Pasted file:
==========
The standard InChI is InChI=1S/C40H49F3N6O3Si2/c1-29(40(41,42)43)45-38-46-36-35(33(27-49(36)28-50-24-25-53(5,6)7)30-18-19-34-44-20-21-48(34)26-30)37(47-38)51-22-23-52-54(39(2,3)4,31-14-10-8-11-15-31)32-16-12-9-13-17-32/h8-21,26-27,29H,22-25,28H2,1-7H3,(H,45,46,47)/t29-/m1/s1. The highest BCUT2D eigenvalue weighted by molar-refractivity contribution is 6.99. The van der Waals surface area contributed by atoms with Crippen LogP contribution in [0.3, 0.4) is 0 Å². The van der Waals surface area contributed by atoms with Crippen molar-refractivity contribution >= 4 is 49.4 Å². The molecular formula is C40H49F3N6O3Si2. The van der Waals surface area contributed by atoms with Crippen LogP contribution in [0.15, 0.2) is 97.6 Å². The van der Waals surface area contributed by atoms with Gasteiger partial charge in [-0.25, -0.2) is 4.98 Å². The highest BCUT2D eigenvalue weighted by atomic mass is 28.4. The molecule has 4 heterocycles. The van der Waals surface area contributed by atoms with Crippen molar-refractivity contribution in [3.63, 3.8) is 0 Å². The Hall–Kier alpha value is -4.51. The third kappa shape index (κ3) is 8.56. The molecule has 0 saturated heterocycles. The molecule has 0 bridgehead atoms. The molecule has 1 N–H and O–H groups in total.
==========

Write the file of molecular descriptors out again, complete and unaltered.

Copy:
The standard InChI is InChI=1S/C40H49F3N6O3Si2/c1-29(40(41,42)43)45-38-46-36-35(33(27-49(36)28-50-24-25-53(5,6)7)30-18-19-34-44-20-21-48(34)26-30)37(47-38)51-22-23-52-54(39(2,3)4,31-14-10-8-11-15-31)32-16-12-9-13-17-32/h8-21,26-27,29H,22-25,28H2,1-7H3,(H,45,46,47)/t29-/m1/s1. The highest BCUT2D eigenvalue weighted by molar-refractivity contribution is 6.99. The van der Waals surface area contributed by atoms with Crippen LogP contribution in [0.3, 0.4) is 0 Å². The van der Waals surface area contributed by atoms with Crippen molar-refractivity contribution >= 4 is 49.4 Å². The molecular formula is C40H49F3N6O3Si2. The van der Waals surface area contributed by atoms with Crippen LogP contribution in [0.15, 0.2) is 97.6 Å². The van der Waals surface area contributed by atoms with Gasteiger partial charge in [-0.25, -0.2) is 4.98 Å². The highest BCUT2D eigenvalue weighted by atomic mass is 28.4. The molecule has 4 heterocycles. The van der Waals surface area contributed by atoms with Crippen molar-refractivity contribution in [3.63, 3.8) is 0 Å². The Hall–Kier alpha value is -4.51. The third kappa shape index (κ3) is 8.56. The molecule has 0 saturated heterocycles. The molecule has 0 bridgehead atoms. The molecule has 1 N–H and O–H groups in total.